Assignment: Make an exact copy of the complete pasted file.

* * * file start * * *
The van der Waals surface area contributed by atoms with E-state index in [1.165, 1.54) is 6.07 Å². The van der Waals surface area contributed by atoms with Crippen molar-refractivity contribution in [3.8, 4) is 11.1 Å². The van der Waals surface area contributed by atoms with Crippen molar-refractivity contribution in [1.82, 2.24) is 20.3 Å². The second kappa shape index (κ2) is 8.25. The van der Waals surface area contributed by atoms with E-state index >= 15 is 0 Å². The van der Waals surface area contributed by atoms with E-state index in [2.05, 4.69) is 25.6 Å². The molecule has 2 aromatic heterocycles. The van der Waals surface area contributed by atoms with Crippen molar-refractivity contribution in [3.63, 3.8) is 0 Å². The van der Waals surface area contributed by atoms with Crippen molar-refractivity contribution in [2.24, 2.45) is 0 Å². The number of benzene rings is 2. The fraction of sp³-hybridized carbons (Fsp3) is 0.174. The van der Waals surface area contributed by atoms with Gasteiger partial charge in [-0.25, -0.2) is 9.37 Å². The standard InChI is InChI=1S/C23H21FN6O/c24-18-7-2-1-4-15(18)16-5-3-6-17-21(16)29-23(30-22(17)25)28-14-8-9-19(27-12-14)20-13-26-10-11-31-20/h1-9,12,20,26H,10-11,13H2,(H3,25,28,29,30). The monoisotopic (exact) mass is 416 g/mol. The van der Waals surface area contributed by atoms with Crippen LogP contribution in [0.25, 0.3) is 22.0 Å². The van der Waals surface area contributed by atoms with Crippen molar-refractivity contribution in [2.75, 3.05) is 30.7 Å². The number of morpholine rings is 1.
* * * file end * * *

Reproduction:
The van der Waals surface area contributed by atoms with E-state index in [1.165, 1.54) is 6.07 Å². The van der Waals surface area contributed by atoms with Crippen molar-refractivity contribution in [3.8, 4) is 11.1 Å². The van der Waals surface area contributed by atoms with Crippen molar-refractivity contribution in [1.82, 2.24) is 20.3 Å². The second kappa shape index (κ2) is 8.25. The van der Waals surface area contributed by atoms with E-state index >= 15 is 0 Å². The van der Waals surface area contributed by atoms with E-state index in [2.05, 4.69) is 25.6 Å². The molecule has 2 aromatic heterocycles. The van der Waals surface area contributed by atoms with Crippen molar-refractivity contribution in [3.63, 3.8) is 0 Å². The van der Waals surface area contributed by atoms with Crippen molar-refractivity contribution in [2.24, 2.45) is 0 Å². The number of benzene rings is 2. The fraction of sp³-hybridized carbons (Fsp3) is 0.174. The van der Waals surface area contributed by atoms with Gasteiger partial charge in [-0.25, -0.2) is 9.37 Å². The standard InChI is InChI=1S/C23H21FN6O/c24-18-7-2-1-4-15(18)16-5-3-6-17-21(16)29-23(30-22(17)25)28-14-8-9-19(27-12-14)20-13-26-10-11-31-20/h1-9,12,20,26H,10-11,13H2,(H3,25,28,29,30). The monoisotopic (exact) mass is 416 g/mol. The van der Waals surface area contributed by atoms with Crippen LogP contribution in [0.25, 0.3) is 22.0 Å². The van der Waals surface area contributed by atoms with Crippen molar-refractivity contribution in [2.75, 3.05) is 30.7 Å². The number of morpholine rings is 1.